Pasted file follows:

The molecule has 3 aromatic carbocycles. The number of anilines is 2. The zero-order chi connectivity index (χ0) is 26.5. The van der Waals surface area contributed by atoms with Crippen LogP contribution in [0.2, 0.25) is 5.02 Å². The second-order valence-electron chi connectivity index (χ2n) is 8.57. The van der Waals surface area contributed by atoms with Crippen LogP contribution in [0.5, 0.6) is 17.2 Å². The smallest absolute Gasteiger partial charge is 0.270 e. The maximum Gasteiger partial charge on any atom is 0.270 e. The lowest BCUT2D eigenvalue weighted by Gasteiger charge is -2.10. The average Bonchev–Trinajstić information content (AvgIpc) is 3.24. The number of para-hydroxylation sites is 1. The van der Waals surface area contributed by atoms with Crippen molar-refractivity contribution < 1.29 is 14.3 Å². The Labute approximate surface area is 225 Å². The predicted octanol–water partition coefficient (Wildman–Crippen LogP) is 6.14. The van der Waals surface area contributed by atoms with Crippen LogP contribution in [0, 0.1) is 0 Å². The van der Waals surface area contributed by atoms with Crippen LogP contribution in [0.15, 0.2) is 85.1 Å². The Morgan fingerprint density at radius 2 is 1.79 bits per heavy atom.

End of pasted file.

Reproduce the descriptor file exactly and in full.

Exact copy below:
The molecule has 3 aromatic carbocycles. The number of anilines is 2. The zero-order chi connectivity index (χ0) is 26.5. The van der Waals surface area contributed by atoms with Crippen LogP contribution in [0.2, 0.25) is 5.02 Å². The second-order valence-electron chi connectivity index (χ2n) is 8.57. The van der Waals surface area contributed by atoms with Crippen LogP contribution in [0.5, 0.6) is 17.2 Å². The smallest absolute Gasteiger partial charge is 0.270 e. The maximum Gasteiger partial charge on any atom is 0.270 e. The lowest BCUT2D eigenvalue weighted by Gasteiger charge is -2.10. The average Bonchev–Trinajstić information content (AvgIpc) is 3.24. The number of para-hydroxylation sites is 1. The van der Waals surface area contributed by atoms with Crippen molar-refractivity contribution < 1.29 is 14.3 Å². The Labute approximate surface area is 225 Å². The predicted octanol–water partition coefficient (Wildman–Crippen LogP) is 6.14. The van der Waals surface area contributed by atoms with Crippen LogP contribution in [0, 0.1) is 0 Å². The van der Waals surface area contributed by atoms with Crippen LogP contribution in [0.15, 0.2) is 85.1 Å². The Morgan fingerprint density at radius 2 is 1.79 bits per heavy atom.